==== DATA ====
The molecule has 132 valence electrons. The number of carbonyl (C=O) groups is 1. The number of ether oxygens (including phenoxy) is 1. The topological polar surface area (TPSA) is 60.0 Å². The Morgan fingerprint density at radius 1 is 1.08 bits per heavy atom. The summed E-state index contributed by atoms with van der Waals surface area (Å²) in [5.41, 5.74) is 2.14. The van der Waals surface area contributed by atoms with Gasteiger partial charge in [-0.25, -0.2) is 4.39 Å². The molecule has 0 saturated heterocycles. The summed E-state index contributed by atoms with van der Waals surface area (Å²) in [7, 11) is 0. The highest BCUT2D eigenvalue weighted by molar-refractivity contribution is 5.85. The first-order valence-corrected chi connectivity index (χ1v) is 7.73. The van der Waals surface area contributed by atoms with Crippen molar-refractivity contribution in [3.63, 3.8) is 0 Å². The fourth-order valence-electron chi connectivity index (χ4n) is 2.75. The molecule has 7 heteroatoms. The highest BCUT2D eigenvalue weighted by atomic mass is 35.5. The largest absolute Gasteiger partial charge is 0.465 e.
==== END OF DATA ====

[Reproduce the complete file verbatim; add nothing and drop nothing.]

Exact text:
The molecule has 132 valence electrons. The number of carbonyl (C=O) groups is 1. The number of ether oxygens (including phenoxy) is 1. The topological polar surface area (TPSA) is 60.0 Å². The Morgan fingerprint density at radius 1 is 1.08 bits per heavy atom. The summed E-state index contributed by atoms with van der Waals surface area (Å²) in [5.41, 5.74) is 2.14. The van der Waals surface area contributed by atoms with Gasteiger partial charge in [-0.25, -0.2) is 4.39 Å². The molecule has 0 saturated heterocycles. The summed E-state index contributed by atoms with van der Waals surface area (Å²) in [7, 11) is 0. The highest BCUT2D eigenvalue weighted by molar-refractivity contribution is 5.85. The first-order valence-corrected chi connectivity index (χ1v) is 7.73. The van der Waals surface area contributed by atoms with Crippen molar-refractivity contribution in [3.63, 3.8) is 0 Å². The fourth-order valence-electron chi connectivity index (χ4n) is 2.75. The molecule has 7 heteroatoms. The highest BCUT2D eigenvalue weighted by atomic mass is 35.5. The largest absolute Gasteiger partial charge is 0.465 e.